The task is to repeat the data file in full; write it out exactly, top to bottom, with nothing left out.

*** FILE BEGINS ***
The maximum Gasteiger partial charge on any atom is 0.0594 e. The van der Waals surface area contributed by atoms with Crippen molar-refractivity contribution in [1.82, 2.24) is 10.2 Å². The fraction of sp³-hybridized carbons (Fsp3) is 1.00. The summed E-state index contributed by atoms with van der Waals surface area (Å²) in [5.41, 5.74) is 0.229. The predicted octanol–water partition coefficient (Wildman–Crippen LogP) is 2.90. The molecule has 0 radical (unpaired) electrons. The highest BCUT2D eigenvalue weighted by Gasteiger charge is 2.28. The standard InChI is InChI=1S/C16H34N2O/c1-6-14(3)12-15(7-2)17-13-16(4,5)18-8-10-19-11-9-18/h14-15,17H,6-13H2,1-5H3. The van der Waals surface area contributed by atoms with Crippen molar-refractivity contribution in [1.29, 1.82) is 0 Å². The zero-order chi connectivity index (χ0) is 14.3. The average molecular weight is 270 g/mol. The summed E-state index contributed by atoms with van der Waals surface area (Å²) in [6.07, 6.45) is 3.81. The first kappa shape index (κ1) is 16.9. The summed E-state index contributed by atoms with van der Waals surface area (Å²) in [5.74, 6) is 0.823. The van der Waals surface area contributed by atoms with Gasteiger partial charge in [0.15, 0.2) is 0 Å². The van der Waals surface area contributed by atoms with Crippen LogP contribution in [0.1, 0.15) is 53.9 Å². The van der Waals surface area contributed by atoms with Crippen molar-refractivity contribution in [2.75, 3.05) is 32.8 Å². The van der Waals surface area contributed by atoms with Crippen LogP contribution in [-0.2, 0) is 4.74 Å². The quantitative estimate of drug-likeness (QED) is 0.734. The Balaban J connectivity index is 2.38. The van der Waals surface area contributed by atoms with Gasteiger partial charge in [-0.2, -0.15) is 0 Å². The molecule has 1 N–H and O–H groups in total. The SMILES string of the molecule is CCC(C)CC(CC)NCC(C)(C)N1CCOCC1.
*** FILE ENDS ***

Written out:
The maximum Gasteiger partial charge on any atom is 0.0594 e. The van der Waals surface area contributed by atoms with Crippen molar-refractivity contribution in [1.82, 2.24) is 10.2 Å². The fraction of sp³-hybridized carbons (Fsp3) is 1.00. The summed E-state index contributed by atoms with van der Waals surface area (Å²) in [5.41, 5.74) is 0.229. The predicted octanol–water partition coefficient (Wildman–Crippen LogP) is 2.90. The molecule has 0 radical (unpaired) electrons. The highest BCUT2D eigenvalue weighted by Gasteiger charge is 2.28. The standard InChI is InChI=1S/C16H34N2O/c1-6-14(3)12-15(7-2)17-13-16(4,5)18-8-10-19-11-9-18/h14-15,17H,6-13H2,1-5H3. The van der Waals surface area contributed by atoms with Crippen molar-refractivity contribution in [1.29, 1.82) is 0 Å². The zero-order chi connectivity index (χ0) is 14.3. The average molecular weight is 270 g/mol. The summed E-state index contributed by atoms with van der Waals surface area (Å²) in [6.07, 6.45) is 3.81. The first kappa shape index (κ1) is 16.9. The summed E-state index contributed by atoms with van der Waals surface area (Å²) in [5.74, 6) is 0.823. The van der Waals surface area contributed by atoms with Gasteiger partial charge in [0.15, 0.2) is 0 Å². The van der Waals surface area contributed by atoms with Crippen LogP contribution in [0.1, 0.15) is 53.9 Å². The van der Waals surface area contributed by atoms with Crippen molar-refractivity contribution in [2.75, 3.05) is 32.8 Å². The van der Waals surface area contributed by atoms with Crippen LogP contribution in [-0.2, 0) is 4.74 Å². The quantitative estimate of drug-likeness (QED) is 0.734. The Balaban J connectivity index is 2.38. The van der Waals surface area contributed by atoms with Gasteiger partial charge in [-0.2, -0.15) is 0 Å². The molecule has 1 N–H and O–H groups in total. The SMILES string of the molecule is CCC(C)CC(CC)NCC(C)(C)N1CCOCC1.